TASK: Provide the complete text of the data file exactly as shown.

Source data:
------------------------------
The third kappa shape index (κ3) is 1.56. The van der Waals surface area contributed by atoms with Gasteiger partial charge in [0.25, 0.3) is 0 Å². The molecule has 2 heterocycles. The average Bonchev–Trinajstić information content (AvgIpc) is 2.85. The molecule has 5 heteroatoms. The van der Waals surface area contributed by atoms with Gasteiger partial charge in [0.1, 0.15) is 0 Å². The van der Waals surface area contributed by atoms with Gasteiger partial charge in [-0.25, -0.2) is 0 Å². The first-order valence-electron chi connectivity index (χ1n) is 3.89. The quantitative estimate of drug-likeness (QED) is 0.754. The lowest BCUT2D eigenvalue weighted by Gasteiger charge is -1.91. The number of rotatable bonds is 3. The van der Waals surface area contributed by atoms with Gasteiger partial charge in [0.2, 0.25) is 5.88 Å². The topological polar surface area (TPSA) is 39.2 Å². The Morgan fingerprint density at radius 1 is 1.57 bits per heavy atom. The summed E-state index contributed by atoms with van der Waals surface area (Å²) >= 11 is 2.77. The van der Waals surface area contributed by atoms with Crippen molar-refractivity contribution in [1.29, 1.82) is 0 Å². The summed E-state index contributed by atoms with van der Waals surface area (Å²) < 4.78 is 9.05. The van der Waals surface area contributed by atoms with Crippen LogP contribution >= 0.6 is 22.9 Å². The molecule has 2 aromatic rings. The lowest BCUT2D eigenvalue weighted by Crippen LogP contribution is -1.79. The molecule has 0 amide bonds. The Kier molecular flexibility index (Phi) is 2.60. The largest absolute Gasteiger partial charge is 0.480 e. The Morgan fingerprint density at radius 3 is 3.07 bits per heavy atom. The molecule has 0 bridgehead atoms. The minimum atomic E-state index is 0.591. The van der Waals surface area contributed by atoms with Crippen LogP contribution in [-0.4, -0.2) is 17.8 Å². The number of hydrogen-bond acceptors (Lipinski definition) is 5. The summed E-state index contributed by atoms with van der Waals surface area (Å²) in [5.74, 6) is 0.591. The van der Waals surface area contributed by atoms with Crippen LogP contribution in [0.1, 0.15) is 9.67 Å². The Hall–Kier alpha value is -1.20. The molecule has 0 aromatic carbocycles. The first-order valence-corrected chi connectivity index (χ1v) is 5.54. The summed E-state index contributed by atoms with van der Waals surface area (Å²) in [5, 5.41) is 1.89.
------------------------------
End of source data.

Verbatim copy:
The third kappa shape index (κ3) is 1.56. The van der Waals surface area contributed by atoms with Gasteiger partial charge in [0.25, 0.3) is 0 Å². The molecule has 2 heterocycles. The average Bonchev–Trinajstić information content (AvgIpc) is 2.85. The molecule has 5 heteroatoms. The van der Waals surface area contributed by atoms with Gasteiger partial charge in [0.1, 0.15) is 0 Å². The van der Waals surface area contributed by atoms with Gasteiger partial charge in [-0.25, -0.2) is 0 Å². The first-order valence-electron chi connectivity index (χ1n) is 3.89. The quantitative estimate of drug-likeness (QED) is 0.754. The lowest BCUT2D eigenvalue weighted by Gasteiger charge is -1.91. The number of rotatable bonds is 3. The van der Waals surface area contributed by atoms with Gasteiger partial charge in [0.2, 0.25) is 5.88 Å². The topological polar surface area (TPSA) is 39.2 Å². The Morgan fingerprint density at radius 1 is 1.57 bits per heavy atom. The summed E-state index contributed by atoms with van der Waals surface area (Å²) >= 11 is 2.77. The van der Waals surface area contributed by atoms with Crippen molar-refractivity contribution in [1.29, 1.82) is 0 Å². The summed E-state index contributed by atoms with van der Waals surface area (Å²) < 4.78 is 9.05. The van der Waals surface area contributed by atoms with Crippen LogP contribution >= 0.6 is 22.9 Å². The molecule has 2 aromatic rings. The lowest BCUT2D eigenvalue weighted by Crippen LogP contribution is -1.79. The molecule has 0 amide bonds. The Kier molecular flexibility index (Phi) is 2.60. The largest absolute Gasteiger partial charge is 0.480 e. The Morgan fingerprint density at radius 3 is 3.07 bits per heavy atom. The molecule has 0 bridgehead atoms. The minimum atomic E-state index is 0.591. The van der Waals surface area contributed by atoms with Crippen LogP contribution in [-0.4, -0.2) is 17.8 Å². The number of hydrogen-bond acceptors (Lipinski definition) is 5. The summed E-state index contributed by atoms with van der Waals surface area (Å²) in [5.74, 6) is 0.591. The van der Waals surface area contributed by atoms with Crippen LogP contribution in [0.1, 0.15) is 9.67 Å². The Hall–Kier alpha value is -1.20. The molecule has 0 aromatic carbocycles. The first-order valence-corrected chi connectivity index (χ1v) is 5.54. The summed E-state index contributed by atoms with van der Waals surface area (Å²) in [5, 5.41) is 1.89.